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New company wants to increase renter pilot access

A team of entrepreneurs is working to solve that age-old dilemma faced by vacationing pilots every day: onerous checkouts when you want to rent an airplane away from home.

Rod Rakic, founder of the pilot social networking site myTransponder, is teaming up with other entrepreneurs to develop Open Airplane, a program to allow pilots who go through a standardized checkout to rent airplanes any time at any FBO in the country that participates in the Open Airplane project. The Open Airplane website tracks the eligibility of pilots who have passed its standardized checkout and allows them to reserve rental airplanes across the nation at participating flight schools and FBOs.

The website will allow users to rate the airplanes at the various companies and allow for online reservations. When a pilot shows up to fly at that location, he can skip the checkout. After returning to the airport, he records the Hobbs time on the Open Airplane website. At that point, his credit card is charged and the FBO or flight school is paid, minus a commission for Open Airplane.

Based on his market research, Rakic believes the rental companies will realize additional new business from the program, pilots will get more value out of their pilot certificates, and the industry will enjoy better safety because pilots will be more active.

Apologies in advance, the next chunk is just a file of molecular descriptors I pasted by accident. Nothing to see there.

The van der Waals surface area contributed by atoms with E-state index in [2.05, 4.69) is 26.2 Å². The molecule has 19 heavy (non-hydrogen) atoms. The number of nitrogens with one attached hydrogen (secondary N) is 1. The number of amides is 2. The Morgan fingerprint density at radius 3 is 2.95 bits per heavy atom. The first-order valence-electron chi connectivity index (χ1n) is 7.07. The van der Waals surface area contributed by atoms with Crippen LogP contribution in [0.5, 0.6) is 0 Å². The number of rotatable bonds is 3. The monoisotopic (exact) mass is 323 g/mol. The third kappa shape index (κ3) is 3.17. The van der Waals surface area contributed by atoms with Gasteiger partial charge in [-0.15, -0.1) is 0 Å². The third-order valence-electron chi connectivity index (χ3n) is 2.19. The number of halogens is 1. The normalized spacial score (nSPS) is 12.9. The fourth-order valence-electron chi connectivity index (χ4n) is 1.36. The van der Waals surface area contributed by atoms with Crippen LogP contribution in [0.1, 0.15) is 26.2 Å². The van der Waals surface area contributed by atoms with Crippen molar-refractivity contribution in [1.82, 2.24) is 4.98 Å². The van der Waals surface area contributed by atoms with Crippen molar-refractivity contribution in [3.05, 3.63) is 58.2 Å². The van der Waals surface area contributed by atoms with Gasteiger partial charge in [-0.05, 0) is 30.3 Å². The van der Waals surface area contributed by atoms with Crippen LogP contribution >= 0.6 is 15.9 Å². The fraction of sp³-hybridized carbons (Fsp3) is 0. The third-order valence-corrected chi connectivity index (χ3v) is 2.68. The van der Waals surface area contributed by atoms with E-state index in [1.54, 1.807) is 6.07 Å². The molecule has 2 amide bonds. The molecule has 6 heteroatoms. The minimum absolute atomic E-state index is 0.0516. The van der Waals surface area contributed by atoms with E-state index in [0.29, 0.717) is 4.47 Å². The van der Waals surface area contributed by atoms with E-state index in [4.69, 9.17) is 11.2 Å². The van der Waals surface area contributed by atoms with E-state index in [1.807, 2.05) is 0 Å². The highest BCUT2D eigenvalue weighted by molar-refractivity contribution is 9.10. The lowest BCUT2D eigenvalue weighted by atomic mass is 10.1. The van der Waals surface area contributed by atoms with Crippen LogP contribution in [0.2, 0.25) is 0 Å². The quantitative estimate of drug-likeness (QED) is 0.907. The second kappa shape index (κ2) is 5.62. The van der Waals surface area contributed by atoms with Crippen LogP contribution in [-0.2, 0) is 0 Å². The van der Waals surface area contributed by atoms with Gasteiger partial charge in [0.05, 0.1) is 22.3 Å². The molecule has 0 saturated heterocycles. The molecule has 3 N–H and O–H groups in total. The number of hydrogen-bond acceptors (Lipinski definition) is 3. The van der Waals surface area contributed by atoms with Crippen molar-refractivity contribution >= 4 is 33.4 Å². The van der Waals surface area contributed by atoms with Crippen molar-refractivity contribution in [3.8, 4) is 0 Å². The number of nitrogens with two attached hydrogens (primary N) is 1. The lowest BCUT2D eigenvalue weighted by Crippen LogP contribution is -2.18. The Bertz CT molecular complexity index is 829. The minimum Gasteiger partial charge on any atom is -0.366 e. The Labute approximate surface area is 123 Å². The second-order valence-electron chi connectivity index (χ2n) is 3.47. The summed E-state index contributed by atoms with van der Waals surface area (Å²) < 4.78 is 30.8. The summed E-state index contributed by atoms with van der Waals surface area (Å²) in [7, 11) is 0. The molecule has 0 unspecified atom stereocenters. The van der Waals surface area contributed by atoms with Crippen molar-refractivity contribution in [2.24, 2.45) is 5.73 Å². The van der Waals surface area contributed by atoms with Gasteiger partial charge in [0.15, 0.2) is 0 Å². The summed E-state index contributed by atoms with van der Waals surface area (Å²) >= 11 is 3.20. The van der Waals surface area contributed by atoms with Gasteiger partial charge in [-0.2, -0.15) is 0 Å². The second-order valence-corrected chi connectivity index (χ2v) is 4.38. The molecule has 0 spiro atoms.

Open Airplane will offer standardized instructor training to participating FBOs and flight schools. Pilots will need to maintain a nonowned insurance policy, which many renters already carry.

The Open Airplane website is in Beta mode now. Interested pilots can sign up for a free newsletter to learn more. Look for a launch late this year, perhaps sooner if the company can secure external financial backing.

Thomas B. Haines

Thomas B Haines

Contributor (former Editor in Chief)
Contributor and former AOPA Editor in Chief Tom Haines joined AOPA in 1988. He owns and flies a Beechcraft A36 Bonanza. Since soloing at 16 and earning a private pilot certificate at 17, he has flown more than 100 models of general aviation airplanes.
Topics: Flight School, Aviation Industry, Financial

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